comb honey production

Why I don’t extract my honey harvest

People are sometimes surprised that I don’t extract any of my honey. I’ve gotten comments like, “Don’t you understand how energy-intensive that is? You are wasting the bee’s work! You could make a lot more money by extracting!” And so on[1].

So here goes. I will try to explain why I prefer to produce only comb honey.

  • This first reason is the most important: I like comb honey. I’ve had trouble finding it over the years, so I decided to produce it myself. (Although I shouldn’t need any other reason, some folks find this insufficient.)
  • I don’t want an extractor. In the first place, I don’t have room to store one. Also, they are expensive, hard to clean, and usually look unsanitary. (I’m sure most are very clean; this is just an impression I’ve gotten over time.)
  • To me, extracting seems wasteful. By the time you cut cappings, manipulate frames in and out of the extractor, load buckets, run the honey through sieves, and fill bottles you’ve got honey and wax and stickies all over the place. You’ve lost a little part of your crop at every step.
  • I’m a hobbyist—not a honey producer—and I have very little use for extracted honey. If I want to use some in a recipe, there is always enough dripping from the bottom of a cut comb.
  • Related to the last reason is the fact that I don’t believe honey should be used for cooking. Honey produces hydroxymethylfurfural when heated to even very low temperatures, so I only use honey in uncooked recipes.
  • I can get more money for comb honey than extracted. Although I seldom sell it, I get many requests for comb honey. The interest in natural and local foods has made comb honey very popular.
  • You don’t need much equipment for comb honey production. Although you can buy supers for producing square or round sections, you can also just cut sections from a regular frame or from your top bars. You not only save on the extractor but you don’t need uncapping knives, buckets, sieves, funnels, jars, and lids.
  • The use of an extractor requires either plastic foundations or heavily wired wax foundations which can stand up to the centrifugal force. This is a personal preference, of course, but I try to keep plastic out of my hives altogether. Plastic off-gases in the heat and can impart odd “plasticky” flavors to foods, especially high-acid foods like honey. Some people can taste this and others can’t but, in any case, I strive to keep my honey away from plastic.
  • The last reason goes with the first. Comb honey has more flavor and aroma nuances than extracted honey. The wax comb is aromatic and differs depending on the forage the bees consumed while building it. Eating honey without the comb is like eating peanut butter and jelly without the jelly.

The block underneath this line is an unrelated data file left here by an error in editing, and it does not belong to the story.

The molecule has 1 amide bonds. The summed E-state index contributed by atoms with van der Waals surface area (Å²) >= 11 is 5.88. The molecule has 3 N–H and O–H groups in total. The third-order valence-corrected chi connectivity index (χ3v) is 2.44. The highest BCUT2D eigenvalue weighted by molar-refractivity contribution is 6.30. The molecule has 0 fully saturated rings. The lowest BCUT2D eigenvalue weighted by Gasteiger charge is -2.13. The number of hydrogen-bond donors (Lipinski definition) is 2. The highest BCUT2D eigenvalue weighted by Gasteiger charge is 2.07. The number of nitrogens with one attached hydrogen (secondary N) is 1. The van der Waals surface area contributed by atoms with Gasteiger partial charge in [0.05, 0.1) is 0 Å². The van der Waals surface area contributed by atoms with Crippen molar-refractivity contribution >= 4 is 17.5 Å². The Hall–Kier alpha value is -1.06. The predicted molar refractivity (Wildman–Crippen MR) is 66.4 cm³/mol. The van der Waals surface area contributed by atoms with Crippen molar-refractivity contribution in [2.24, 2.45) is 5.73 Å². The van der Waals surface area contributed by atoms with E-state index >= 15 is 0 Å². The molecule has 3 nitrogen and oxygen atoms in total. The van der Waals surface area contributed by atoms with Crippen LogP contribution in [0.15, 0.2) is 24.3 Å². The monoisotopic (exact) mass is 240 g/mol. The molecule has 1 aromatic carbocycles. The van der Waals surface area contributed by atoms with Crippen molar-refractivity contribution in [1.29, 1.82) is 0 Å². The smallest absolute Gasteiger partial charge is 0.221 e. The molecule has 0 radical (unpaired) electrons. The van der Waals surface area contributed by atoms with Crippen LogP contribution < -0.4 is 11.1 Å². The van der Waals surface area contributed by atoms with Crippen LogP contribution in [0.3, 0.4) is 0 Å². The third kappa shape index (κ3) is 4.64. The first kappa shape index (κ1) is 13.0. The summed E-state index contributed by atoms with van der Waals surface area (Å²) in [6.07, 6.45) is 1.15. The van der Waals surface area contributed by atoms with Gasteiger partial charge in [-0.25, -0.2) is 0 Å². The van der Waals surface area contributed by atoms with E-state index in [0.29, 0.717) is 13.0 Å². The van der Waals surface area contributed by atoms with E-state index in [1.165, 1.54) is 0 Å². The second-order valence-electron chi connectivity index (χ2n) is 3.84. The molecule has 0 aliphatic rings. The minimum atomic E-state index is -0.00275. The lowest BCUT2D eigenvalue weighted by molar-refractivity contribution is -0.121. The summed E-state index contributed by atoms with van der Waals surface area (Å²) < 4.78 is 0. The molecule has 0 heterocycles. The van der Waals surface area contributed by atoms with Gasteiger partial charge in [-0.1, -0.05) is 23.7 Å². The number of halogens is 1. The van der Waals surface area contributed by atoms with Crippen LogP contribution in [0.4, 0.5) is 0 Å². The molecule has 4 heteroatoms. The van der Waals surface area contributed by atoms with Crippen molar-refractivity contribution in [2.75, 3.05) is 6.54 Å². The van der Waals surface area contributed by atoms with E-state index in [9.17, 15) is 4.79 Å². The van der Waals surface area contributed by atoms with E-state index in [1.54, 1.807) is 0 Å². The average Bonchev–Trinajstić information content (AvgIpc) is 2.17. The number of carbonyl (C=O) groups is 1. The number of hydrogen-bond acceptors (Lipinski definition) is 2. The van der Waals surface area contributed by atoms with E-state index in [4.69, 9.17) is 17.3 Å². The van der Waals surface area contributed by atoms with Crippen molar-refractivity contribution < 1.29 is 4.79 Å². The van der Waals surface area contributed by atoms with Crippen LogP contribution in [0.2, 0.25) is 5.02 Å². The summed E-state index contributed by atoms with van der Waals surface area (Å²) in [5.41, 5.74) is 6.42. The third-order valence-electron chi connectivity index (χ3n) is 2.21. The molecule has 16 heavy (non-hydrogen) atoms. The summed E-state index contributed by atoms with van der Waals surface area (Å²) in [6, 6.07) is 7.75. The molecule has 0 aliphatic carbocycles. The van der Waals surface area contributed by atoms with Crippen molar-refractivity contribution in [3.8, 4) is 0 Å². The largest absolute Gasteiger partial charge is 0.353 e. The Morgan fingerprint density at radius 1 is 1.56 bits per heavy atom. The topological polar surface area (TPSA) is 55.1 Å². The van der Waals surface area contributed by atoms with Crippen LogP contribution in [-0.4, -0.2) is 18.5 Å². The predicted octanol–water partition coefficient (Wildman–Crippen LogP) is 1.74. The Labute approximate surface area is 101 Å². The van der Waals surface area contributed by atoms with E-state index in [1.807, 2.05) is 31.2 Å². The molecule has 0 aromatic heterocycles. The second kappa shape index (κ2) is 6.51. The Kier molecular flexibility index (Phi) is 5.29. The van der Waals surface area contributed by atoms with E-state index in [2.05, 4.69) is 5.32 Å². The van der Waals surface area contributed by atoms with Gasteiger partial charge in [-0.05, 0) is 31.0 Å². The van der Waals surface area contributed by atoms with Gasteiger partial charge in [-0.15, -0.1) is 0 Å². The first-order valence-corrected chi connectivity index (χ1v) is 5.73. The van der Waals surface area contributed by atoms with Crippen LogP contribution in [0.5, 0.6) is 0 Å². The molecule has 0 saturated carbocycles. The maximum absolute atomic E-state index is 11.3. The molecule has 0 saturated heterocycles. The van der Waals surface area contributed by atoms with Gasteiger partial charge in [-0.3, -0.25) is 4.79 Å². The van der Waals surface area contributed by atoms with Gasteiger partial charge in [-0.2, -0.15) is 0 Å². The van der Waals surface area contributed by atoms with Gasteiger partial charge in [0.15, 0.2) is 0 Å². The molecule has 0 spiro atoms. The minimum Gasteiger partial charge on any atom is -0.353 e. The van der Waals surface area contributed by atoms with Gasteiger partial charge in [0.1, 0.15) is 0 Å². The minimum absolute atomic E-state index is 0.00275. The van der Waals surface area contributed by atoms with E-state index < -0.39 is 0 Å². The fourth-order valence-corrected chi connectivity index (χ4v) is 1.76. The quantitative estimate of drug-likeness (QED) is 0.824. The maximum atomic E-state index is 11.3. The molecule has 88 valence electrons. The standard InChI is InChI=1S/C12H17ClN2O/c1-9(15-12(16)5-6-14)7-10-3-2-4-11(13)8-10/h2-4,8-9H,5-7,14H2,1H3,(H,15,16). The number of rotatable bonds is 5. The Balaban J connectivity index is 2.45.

So there are my reasons. I have nothing against beekeepers who extract honey, of course. But don’t feel compelled to do it because someone at your local bee club (or your college) thinks you are a few cards short of a full deck.

[1]Commercial producers like to re-use their frames because it does take a lot of bee energy to make comb. Estimates vary, but the bees have to eat about 7-8 pounds of honey to make a pound of comb.

Honey Bee Suite

Honey pouring from a honey gate into a bucket. Don't extract if you want to retain the seasonal flavors of honey.

Although it looks beautiful, I much prefer to taste the seasonal flavors of honey, cell by cell. Pixabay photo.

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  • Hi Rusty
    I’m with you comb honey is the best!!!

    I’m in Germany looking at honeybee trials with pesticides and working out how to use them safely with bees. We have some great results!

    hope things are going well for you

    best regards

  • Yup, comb is the way to go. I’ll add to your list of reasons that some of the frames I’ve seen still in
    use are downright unsanitary. Using a clean frame with a small starter strip of wax attached to the top
    bar gives the bees all the encouragement they need to start building fresh, thin, white wax and, as long as
    you have a nectar flow going, filling it up with honey and capping it. Not only is it clean and pleasant
    to look at, it also tastes good, too.

    Oops! you got me started… reason number two for comb is that it’s sealed by the bees. You -know- that
    what’s in there is what the bees put in there, not some adulterated mix of three-year old stores and sugar
    water. If you have fresh, clean comb you can also be reasonably sure that no traces of medication are
    in there, either.